is evidence of thrust faulting in the Salt Range. But modern geological opinion
is also unanimous in assigning the Salt Range Formation to the Eocambrian.
If we stop at this point, the controversy remains unresolved. There still
appears to be a conflict between the geological evidence and the paleobotanical
evidence. The conflict may, however, be resolved if we adopt the approach
taken by Gee, who proposed that an advanced land flora and insect fauna may
have existed in the Cambrian or Precambrian. This, of course, challenges accepted
views on the evolution of life on earth. But it seems to be the most reasonable
way to bring all categories of evidence into harmony.
Support for the existence of advanced vascular plants (including gymnosperms
and and angiosperms) in the earliest Paleozoic is supported by (1) reports
by Ghosh and his coworkers of microfossils of gymnosperms and angiosperms
in the Cambrian beds overlying the Salt Range Formation and in Cambrian beds
elsewhere in the Indian subcontinent; (2) contemporary reports from researchers
in other parts of the world giving evidence for advanced vascular plants in
the Cambrian (see Leclerq 1956 for a review); (3) modern reports placing the
existence of the angiosperms as far back as the Triassic (Cornet 1989, 1993).
According to standard views angiosperms originated in the Cretaceous. Cornet's
work places them in the Triassic, providing a step between the standard view
of a Cretaceous origin for the angiosperms and Sahni's evidence showing an
angiosperm presence in the Cambrian. According to standard views, the gymnosperms
originated in the Devonian, and the first land plants appeared in the mid-Silurian.
Furthermore, a review of scientifically reported evidence related to human
origins and antiquity has revealed signs of a human presence on this planet
extending back hundreds of millions of years, at least as far back as the
Cambrian (Cremo and Thompson, 1993). Appreciation of the existence, extent,
and significance of this body of evidence is hampered by uncritical acceptance
of current evolutionary conceptions about the origin and development of life.
In their review of Cremo and Thompson's work, in Social Studies of Science,
J. Wodak and D. Oldroyd (1995, p. 207) said it is important for two reasons.
First, it treats many incidents in the history of archeology in much greater
depth than previously. And, second, it raises important issues regarding scientific
truth claims. Wodak and Oldroyd advised evolutionists to be more cautious
in their claims that evolution is an absolute fact. In any case, the book
by Cremo and Thompson (Forbidden Archeology) did succeed in bringing about
serious discussion of the evidential foundations and certainty of truth claims
for human evolution. This present paper is an attempt to initiate similar
discussion in plant evolution. It would thus appear that historical studies
of science may have a role to play in the active work of a scientific discipline.
In my introduction to Forbidden Archeology, I acknowledged that the authors
were inspired and motivated by their commitment to Vedic and Puranic accounts
of the origin and development of life. This attracted the attention of several
reviewers (for example, Wodak and Oldroyd 1995, Murray 1995, and Feder 1994).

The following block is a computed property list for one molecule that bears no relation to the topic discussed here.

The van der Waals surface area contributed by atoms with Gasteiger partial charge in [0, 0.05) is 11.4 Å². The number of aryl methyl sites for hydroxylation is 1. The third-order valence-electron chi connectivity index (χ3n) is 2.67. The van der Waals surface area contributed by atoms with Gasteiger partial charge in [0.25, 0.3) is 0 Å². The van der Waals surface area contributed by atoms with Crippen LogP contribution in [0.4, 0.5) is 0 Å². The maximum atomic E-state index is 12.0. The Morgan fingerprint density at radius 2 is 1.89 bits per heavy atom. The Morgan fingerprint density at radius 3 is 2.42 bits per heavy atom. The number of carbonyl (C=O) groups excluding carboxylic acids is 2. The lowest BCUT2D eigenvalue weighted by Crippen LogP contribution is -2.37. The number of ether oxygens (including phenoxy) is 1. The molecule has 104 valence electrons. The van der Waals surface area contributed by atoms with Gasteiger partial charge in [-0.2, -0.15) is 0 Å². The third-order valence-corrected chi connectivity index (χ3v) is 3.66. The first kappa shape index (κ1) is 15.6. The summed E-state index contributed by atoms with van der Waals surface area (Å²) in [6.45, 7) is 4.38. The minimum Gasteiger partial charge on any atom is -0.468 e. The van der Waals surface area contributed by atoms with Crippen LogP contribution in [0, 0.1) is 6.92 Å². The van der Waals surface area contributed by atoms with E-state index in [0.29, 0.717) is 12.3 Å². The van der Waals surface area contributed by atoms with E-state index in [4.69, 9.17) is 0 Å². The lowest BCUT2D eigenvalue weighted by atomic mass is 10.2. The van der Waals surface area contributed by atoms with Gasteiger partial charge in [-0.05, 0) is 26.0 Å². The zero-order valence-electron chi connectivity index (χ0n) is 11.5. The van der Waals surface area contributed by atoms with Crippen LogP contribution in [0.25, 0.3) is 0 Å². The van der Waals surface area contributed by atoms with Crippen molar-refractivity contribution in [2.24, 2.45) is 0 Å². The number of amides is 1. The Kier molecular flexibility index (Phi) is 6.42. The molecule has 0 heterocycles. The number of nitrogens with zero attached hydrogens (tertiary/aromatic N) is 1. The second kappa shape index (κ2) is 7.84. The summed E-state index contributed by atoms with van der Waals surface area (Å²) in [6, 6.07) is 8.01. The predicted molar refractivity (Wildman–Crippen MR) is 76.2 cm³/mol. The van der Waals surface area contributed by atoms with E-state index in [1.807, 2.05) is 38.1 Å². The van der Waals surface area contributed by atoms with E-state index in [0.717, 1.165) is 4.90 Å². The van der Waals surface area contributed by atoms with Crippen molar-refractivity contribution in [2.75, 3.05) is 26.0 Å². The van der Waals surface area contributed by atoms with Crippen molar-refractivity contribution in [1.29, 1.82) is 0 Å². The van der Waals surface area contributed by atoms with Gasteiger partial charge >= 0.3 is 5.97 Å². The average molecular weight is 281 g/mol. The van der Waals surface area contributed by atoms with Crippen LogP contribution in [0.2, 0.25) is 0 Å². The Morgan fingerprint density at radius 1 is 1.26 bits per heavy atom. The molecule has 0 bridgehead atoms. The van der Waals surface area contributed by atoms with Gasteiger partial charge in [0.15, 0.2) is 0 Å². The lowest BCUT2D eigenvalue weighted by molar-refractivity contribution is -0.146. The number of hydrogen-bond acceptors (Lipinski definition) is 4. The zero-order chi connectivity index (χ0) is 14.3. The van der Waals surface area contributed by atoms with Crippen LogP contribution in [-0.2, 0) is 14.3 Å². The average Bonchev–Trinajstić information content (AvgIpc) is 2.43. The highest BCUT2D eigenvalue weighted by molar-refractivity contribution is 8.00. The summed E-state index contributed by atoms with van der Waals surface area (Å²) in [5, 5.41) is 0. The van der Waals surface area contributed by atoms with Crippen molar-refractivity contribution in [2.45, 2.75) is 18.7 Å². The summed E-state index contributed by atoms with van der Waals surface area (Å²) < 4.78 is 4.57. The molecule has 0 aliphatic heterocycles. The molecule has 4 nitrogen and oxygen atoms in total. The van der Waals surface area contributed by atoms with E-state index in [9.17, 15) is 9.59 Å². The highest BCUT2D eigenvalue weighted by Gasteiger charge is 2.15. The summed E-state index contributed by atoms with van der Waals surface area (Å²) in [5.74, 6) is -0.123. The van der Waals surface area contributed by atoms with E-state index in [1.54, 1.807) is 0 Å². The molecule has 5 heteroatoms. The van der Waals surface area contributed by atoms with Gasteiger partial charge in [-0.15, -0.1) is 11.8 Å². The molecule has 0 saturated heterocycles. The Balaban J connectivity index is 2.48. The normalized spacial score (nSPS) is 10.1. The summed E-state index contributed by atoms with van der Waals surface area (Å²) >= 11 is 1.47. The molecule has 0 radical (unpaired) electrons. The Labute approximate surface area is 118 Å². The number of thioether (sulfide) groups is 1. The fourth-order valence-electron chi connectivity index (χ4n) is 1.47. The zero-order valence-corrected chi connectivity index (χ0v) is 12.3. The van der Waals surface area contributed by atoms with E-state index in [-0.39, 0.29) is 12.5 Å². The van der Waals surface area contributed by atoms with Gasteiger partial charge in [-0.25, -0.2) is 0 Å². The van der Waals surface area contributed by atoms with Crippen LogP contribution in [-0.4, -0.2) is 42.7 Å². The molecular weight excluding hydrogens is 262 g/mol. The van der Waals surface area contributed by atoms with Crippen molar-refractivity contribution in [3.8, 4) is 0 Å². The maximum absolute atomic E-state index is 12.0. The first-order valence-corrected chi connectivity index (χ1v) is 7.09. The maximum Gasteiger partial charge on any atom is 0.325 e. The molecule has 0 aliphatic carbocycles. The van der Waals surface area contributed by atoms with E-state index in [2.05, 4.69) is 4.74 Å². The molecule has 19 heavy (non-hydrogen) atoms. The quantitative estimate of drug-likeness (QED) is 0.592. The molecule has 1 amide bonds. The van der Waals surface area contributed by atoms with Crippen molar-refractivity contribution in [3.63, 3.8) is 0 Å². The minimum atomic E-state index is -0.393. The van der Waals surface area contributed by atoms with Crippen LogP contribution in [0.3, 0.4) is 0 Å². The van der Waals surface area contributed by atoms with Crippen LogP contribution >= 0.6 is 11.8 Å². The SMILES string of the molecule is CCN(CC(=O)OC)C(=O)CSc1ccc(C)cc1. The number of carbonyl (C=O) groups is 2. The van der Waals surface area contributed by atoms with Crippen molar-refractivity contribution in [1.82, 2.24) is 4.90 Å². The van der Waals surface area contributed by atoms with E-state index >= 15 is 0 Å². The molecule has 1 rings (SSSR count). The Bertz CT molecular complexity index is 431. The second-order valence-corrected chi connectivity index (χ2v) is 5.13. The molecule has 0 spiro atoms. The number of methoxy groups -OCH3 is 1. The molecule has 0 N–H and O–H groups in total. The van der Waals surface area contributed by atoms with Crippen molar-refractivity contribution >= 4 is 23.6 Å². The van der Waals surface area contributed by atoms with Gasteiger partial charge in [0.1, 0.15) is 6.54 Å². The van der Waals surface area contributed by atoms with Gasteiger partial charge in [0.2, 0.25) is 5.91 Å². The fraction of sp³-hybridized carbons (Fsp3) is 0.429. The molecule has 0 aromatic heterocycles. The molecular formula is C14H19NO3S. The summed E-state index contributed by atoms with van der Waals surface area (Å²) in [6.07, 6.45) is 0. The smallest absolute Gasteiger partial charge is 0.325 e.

This paper is similarly inspired and motivated. According to Vedic and Puranic
accounts, the earth passes through phases of manifestation and devastation
known as kalpas, or days of Brahma. Each day of Brahma is 4.32 billion years
long. During the day, life is manifest on earth. At the end of each day of
Brahma, there is a devastation, during which the earth is submerged in cosmic
waters. The period of devastation is called a night of Brahma, and is of the
same length as a day of Brahma. At the end of the night of Brahma, the earth
emerges from the waters of devastation, and life again becomes manifest. Each
day of Brahma consists of 14 manvantara periods, each composed of 71 yuga
cycles, each yuga cycle lasting 4.32 million years. According to Puranic accounts,
we are now in the 28th yuga cycle of the 7th manvatara period of the current
day of Brahma. In other words, we are roughly 2 billion years into the current
day of Brahma. Before that, there would be 4.32 billion years of devastation,
with the earth submerged in cosmic waters. According to current accounts,
the earth formed about 4 billion years ago (within the latter part of the
last night of Brahma), and life first appeared about 2 billion years ago
(during the first part of the current day of Brahma). This is an interesting
temporal parallel between the modern scientific and ancient Puranic cosmologies.
But in Puranic accounts, we also find evidence of humans, plants, and animals
existing in the first manvantara period of the current day of Brahma. The
evidence reported in this paper, in my book Forbidden Archeology (Cremo and
Thompson, 1993), and in a paper presented at the World Archeological Congress
(Cremo 1995) are consistent with the Puranic view.
Paleobotanical and geological evidence from the Salt Range in Pakistan suggests
that advanced plants, including gymnosperms and angiosperms, as well as insects,
existed in the early Cambrian, consistent with historical accounts in the
Puranas. When considered in relation to extensive evidence for an anatomically
modern human presence extending back to the same period, the evidence from
the Salt Range suggests the need for a complete reevaluation of current ideas
about the evolution of life on this planet. One possible outcome of this reevaluation
could be the abandonment of the Darwinian evolutionary hypothesis in favor
of a model for life's origin and development drawn from the Vedic and Puranic